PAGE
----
So after 11 minutes Arsenal were in need of a four-goal salvo. The sense inside Emirates Stadium, which had so buzzed with anticipation in the lead-up to and immediate aftermath of kick-off, was one of dejection and a realization that one of the all-time finest European comebacks would be needed to recover this tie.
Almunia restored some pride with a sharp save from a Rooney curler, and Ronaldo then sent a free header from the resulting corner wide. Arsenal were stunned, and their early vigor was dissipated.
United sensed that and pressed on, attacking with more fluidity than Arsenal who struggled to put together any real sequence of passes. The visiting midfield also did a much better job of protecting its back four as The Gunners labored to break through while United streamed forward on the counter-attack whenever the opportunity arose.
Samir Nasri provided a glimmer of the incisive nature which was needed from his side when dinking a cross in for Fabregas, but the Spaniard’s looping header dropped right down Van der Sar’s throat as Arsenal registered their first attempt in target after half an hour.
Ronaldo again tried his luck with a long-range free-kick as half time approached, but Almunia was not to be duped a second time, and Emmanuel Adebayor – as desolate as he had been in the first encounter, despite the added support of Van Persie – headed well over under pressure as Bacary Sagna’s cross dropped at the back post.
Wenger’s side rounded off the half with a three-minute spell of intense pressure that yielded nothing – significant in that it merely highlighted the difficulty the Frenchman must have had in rallying his players at the interval.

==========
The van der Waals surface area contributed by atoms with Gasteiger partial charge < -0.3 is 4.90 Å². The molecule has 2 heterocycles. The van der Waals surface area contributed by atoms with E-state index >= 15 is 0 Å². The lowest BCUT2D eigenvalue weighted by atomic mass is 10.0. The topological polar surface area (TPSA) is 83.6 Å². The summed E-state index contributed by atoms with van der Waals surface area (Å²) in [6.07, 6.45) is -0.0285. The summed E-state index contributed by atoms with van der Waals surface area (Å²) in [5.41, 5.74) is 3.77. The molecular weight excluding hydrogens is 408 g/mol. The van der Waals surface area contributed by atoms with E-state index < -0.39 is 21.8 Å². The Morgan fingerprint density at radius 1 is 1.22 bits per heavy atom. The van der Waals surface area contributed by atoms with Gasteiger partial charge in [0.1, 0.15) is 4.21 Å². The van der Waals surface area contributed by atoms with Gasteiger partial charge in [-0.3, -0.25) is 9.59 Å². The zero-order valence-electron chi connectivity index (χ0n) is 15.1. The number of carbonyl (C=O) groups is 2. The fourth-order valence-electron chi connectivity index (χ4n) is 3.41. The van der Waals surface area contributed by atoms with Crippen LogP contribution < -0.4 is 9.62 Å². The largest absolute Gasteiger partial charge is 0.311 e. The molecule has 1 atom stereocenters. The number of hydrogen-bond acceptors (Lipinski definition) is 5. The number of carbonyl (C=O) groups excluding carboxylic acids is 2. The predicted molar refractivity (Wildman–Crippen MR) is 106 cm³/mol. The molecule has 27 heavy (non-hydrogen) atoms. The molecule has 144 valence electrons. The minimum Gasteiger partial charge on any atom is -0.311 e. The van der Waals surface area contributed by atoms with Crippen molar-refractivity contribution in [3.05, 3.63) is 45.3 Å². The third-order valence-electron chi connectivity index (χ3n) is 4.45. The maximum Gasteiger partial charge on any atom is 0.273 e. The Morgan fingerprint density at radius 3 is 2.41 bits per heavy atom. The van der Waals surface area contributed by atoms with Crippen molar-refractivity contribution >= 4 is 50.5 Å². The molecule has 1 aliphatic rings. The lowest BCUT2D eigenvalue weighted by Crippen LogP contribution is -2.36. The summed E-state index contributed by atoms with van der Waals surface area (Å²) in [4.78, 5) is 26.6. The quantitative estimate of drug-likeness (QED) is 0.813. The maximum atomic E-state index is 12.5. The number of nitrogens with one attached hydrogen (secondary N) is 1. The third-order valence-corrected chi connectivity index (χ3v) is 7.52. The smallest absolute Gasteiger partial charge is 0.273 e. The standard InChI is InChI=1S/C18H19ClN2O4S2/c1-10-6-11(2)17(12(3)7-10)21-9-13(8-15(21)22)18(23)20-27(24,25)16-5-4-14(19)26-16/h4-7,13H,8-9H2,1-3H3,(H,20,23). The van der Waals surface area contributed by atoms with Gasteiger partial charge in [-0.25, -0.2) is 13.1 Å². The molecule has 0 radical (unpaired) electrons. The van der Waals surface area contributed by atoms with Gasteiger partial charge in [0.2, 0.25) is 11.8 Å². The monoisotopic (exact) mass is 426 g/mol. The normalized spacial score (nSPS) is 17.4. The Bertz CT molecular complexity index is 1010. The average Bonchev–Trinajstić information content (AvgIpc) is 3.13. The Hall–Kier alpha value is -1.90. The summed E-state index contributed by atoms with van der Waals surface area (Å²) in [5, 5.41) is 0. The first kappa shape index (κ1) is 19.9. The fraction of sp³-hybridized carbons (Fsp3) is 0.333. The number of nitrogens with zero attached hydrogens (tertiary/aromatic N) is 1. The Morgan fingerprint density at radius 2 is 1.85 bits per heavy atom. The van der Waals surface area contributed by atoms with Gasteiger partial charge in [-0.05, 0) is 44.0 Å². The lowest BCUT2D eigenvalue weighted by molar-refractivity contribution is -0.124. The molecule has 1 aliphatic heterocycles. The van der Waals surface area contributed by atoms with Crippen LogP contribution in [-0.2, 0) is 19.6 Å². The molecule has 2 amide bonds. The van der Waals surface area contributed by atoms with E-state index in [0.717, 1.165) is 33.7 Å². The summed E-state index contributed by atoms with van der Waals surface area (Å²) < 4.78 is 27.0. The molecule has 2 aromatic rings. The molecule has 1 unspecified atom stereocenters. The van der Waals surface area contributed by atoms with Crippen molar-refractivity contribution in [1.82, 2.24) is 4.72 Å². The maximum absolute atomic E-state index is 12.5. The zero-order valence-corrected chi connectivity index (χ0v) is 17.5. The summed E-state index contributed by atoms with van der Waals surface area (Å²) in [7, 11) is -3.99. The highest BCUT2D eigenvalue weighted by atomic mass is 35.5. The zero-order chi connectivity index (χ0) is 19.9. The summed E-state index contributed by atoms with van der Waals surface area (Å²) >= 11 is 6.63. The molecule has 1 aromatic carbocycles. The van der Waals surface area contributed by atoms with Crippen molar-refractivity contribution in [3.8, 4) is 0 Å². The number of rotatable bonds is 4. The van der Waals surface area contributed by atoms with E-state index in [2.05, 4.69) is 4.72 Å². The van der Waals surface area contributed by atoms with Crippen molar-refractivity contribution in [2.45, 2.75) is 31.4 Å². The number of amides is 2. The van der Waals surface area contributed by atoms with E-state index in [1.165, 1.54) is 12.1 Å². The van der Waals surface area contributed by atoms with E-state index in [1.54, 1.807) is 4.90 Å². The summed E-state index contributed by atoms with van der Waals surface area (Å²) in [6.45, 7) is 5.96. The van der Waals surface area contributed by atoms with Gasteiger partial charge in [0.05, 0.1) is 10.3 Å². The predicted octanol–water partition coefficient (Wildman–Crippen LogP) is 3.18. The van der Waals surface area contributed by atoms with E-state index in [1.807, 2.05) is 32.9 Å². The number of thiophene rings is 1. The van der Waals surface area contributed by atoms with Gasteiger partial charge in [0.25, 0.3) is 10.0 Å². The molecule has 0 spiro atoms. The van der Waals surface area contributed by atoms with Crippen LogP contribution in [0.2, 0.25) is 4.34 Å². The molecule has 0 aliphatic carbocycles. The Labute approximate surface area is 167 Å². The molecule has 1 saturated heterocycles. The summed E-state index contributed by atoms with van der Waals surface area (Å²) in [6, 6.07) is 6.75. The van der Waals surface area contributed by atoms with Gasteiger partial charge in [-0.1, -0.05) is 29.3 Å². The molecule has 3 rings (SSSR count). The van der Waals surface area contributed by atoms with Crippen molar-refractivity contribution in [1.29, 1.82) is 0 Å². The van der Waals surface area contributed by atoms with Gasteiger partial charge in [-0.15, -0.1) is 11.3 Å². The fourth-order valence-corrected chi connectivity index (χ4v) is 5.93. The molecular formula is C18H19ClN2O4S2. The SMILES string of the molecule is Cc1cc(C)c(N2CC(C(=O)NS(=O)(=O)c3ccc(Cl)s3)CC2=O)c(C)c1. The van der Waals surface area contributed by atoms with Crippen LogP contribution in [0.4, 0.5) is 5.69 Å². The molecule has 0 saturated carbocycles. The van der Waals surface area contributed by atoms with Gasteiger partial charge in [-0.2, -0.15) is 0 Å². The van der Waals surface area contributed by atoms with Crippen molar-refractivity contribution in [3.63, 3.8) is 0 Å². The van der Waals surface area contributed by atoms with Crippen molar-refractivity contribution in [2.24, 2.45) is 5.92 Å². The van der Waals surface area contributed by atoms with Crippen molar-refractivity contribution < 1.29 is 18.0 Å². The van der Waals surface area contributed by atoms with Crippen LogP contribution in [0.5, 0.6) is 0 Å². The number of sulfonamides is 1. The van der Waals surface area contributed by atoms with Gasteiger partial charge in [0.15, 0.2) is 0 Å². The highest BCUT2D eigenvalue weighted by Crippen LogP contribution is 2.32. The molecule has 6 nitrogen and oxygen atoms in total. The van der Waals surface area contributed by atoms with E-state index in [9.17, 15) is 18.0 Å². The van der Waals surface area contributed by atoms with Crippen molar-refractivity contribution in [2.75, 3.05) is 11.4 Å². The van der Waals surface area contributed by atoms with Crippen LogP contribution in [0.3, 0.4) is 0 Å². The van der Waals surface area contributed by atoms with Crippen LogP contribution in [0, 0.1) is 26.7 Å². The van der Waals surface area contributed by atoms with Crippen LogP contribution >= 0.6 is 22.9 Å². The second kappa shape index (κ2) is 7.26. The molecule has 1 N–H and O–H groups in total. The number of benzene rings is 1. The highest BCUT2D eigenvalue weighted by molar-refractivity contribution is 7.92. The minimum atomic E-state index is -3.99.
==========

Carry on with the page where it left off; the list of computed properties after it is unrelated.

The second half started in ominous fashion as Almunia was forced into a reaction stop low to his left as Ronaldo drove in off the right and fired the ball at goal, and United then threaded a series of passes that ended with Park flashing in a cross which remained untouched as it flew out of play.
The writing was on the wall for Arsenal: in gambling on pulling one back they were exposed at the back, yet they had no other choice but to attack in numbers. From one such situation they went three down.
An Arsenal corner was headed clear by Nemanja Vidic, and Ronaldo flicked the ball inside to Park who spread play upfield to Rooney. Within a matter of seconds Ronaldo was steaming into Arsenal’s penalty area to apply the killer touch to Rooney’s squared ball and put the game – and tie – beyond The Gunners with half an hour still to play.
Fletcher’s evening came to a premature end when Rosetti rashly rushed to point to the penalty spot and drew a red card from his pocket after a challenge on Fabregas. The United midfielder won the ball with a challenge on Arsenal’s captain, but from behind the Italian official deemed a spot-kick to be the order of the day and Van Persie duly slammed the ball into the top-right corner.

It was scant consolation for The Gunners though as the atmosphere inside their ground was already one of resigned disappointment, and full time mercifully came around shortly after